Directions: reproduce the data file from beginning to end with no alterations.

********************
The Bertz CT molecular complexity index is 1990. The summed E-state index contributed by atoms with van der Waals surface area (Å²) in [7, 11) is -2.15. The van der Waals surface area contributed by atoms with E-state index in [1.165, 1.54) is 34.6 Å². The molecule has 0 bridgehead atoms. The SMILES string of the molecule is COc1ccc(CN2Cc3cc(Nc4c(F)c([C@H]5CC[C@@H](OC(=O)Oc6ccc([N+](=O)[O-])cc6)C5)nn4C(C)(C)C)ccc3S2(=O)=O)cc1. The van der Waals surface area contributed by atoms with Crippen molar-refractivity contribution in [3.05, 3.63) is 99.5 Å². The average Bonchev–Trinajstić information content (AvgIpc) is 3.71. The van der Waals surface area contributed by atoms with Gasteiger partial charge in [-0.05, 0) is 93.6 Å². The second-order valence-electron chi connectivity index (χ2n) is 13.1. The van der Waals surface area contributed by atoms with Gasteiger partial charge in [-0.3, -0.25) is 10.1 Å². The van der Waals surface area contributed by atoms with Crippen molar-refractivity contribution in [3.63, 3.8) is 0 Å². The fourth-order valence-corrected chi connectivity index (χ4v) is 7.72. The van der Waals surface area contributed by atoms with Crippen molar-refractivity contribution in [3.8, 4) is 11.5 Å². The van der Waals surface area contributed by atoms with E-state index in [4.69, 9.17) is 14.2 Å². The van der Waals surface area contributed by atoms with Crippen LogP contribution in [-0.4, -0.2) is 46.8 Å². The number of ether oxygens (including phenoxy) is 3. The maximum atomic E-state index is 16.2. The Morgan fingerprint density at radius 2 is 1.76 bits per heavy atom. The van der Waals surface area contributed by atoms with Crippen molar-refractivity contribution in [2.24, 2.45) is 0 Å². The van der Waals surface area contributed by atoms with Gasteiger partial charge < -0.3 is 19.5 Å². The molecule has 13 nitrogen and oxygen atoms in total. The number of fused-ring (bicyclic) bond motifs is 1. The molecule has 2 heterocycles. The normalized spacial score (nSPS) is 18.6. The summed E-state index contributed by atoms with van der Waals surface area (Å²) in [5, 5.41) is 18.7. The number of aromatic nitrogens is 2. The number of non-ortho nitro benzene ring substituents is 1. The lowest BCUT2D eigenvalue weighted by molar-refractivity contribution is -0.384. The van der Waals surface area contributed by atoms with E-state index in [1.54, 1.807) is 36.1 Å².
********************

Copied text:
The Bertz CT molecular complexity index is 1990. The summed E-state index contributed by atoms with van der Waals surface area (Å²) in [7, 11) is -2.15. The van der Waals surface area contributed by atoms with E-state index in [1.165, 1.54) is 34.6 Å². The molecule has 0 bridgehead atoms. The SMILES string of the molecule is COc1ccc(CN2Cc3cc(Nc4c(F)c([C@H]5CC[C@@H](OC(=O)Oc6ccc([N+](=O)[O-])cc6)C5)nn4C(C)(C)C)ccc3S2(=O)=O)cc1. The van der Waals surface area contributed by atoms with Crippen molar-refractivity contribution in [3.05, 3.63) is 99.5 Å². The average Bonchev–Trinajstić information content (AvgIpc) is 3.71. The van der Waals surface area contributed by atoms with Gasteiger partial charge in [-0.05, 0) is 93.6 Å². The second-order valence-electron chi connectivity index (χ2n) is 13.1. The van der Waals surface area contributed by atoms with Gasteiger partial charge in [-0.3, -0.25) is 10.1 Å². The van der Waals surface area contributed by atoms with Crippen molar-refractivity contribution in [3.63, 3.8) is 0 Å². The fourth-order valence-corrected chi connectivity index (χ4v) is 7.72. The van der Waals surface area contributed by atoms with Crippen molar-refractivity contribution in [3.8, 4) is 11.5 Å². The van der Waals surface area contributed by atoms with E-state index in [4.69, 9.17) is 14.2 Å². The van der Waals surface area contributed by atoms with Crippen LogP contribution in [-0.4, -0.2) is 46.8 Å². The number of ether oxygens (including phenoxy) is 3. The maximum atomic E-state index is 16.2. The Morgan fingerprint density at radius 2 is 1.76 bits per heavy atom. The van der Waals surface area contributed by atoms with Crippen molar-refractivity contribution in [2.24, 2.45) is 0 Å². The van der Waals surface area contributed by atoms with Gasteiger partial charge < -0.3 is 19.5 Å². The molecule has 13 nitrogen and oxygen atoms in total. The number of fused-ring (bicyclic) bond motifs is 1. The molecule has 2 heterocycles. The normalized spacial score (nSPS) is 18.6. The summed E-state index contributed by atoms with van der Waals surface area (Å²) in [5, 5.41) is 18.7. The number of aromatic nitrogens is 2. The number of non-ortho nitro benzene ring substituents is 1. The lowest BCUT2D eigenvalue weighted by molar-refractivity contribution is -0.384. The van der Waals surface area contributed by atoms with E-state index in [1.54, 1.807) is 36.1 Å².